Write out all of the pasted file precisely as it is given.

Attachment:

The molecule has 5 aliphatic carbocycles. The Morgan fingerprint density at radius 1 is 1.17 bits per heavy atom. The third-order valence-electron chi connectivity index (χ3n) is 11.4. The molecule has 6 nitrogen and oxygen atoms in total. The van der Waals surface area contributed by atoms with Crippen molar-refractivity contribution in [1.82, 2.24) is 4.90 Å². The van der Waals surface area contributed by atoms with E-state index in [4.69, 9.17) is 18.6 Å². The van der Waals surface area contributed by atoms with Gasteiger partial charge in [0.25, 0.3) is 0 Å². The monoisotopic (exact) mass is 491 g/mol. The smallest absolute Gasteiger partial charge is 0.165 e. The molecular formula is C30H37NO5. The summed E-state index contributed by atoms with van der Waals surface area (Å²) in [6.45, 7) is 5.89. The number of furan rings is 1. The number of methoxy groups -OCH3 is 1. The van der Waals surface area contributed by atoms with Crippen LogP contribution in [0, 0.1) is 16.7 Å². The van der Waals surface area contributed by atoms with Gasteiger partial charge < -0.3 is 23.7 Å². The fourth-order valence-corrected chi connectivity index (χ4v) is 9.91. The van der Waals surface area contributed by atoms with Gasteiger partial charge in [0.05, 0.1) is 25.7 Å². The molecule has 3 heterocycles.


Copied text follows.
The molecule has 5 aliphatic carbocycles. The Morgan fingerprint density at radius 1 is 1.17 bits per heavy atom. The third-order valence-electron chi connectivity index (χ3n) is 11.4. The molecule has 6 nitrogen and oxygen atoms in total. The van der Waals surface area contributed by atoms with Crippen molar-refractivity contribution in [1.82, 2.24) is 4.90 Å². The van der Waals surface area contributed by atoms with E-state index in [4.69, 9.17) is 18.6 Å². The van der Waals surface area contributed by atoms with Gasteiger partial charge in [0.25, 0.3) is 0 Å². The monoisotopic (exact) mass is 491 g/mol. The smallest absolute Gasteiger partial charge is 0.165 e. The molecular formula is C30H37NO5. The summed E-state index contributed by atoms with van der Waals surface area (Å²) in [6.45, 7) is 5.89. The number of furan rings is 1. The number of methoxy groups -OCH3 is 1. The van der Waals surface area contributed by atoms with Crippen LogP contribution in [0, 0.1) is 16.7 Å². The van der Waals surface area contributed by atoms with Gasteiger partial charge < -0.3 is 23.7 Å². The fourth-order valence-corrected chi connectivity index (χ4v) is 9.91. The van der Waals surface area contributed by atoms with Gasteiger partial charge in [0.05, 0.1) is 25.7 Å². The molecule has 3 heterocycles.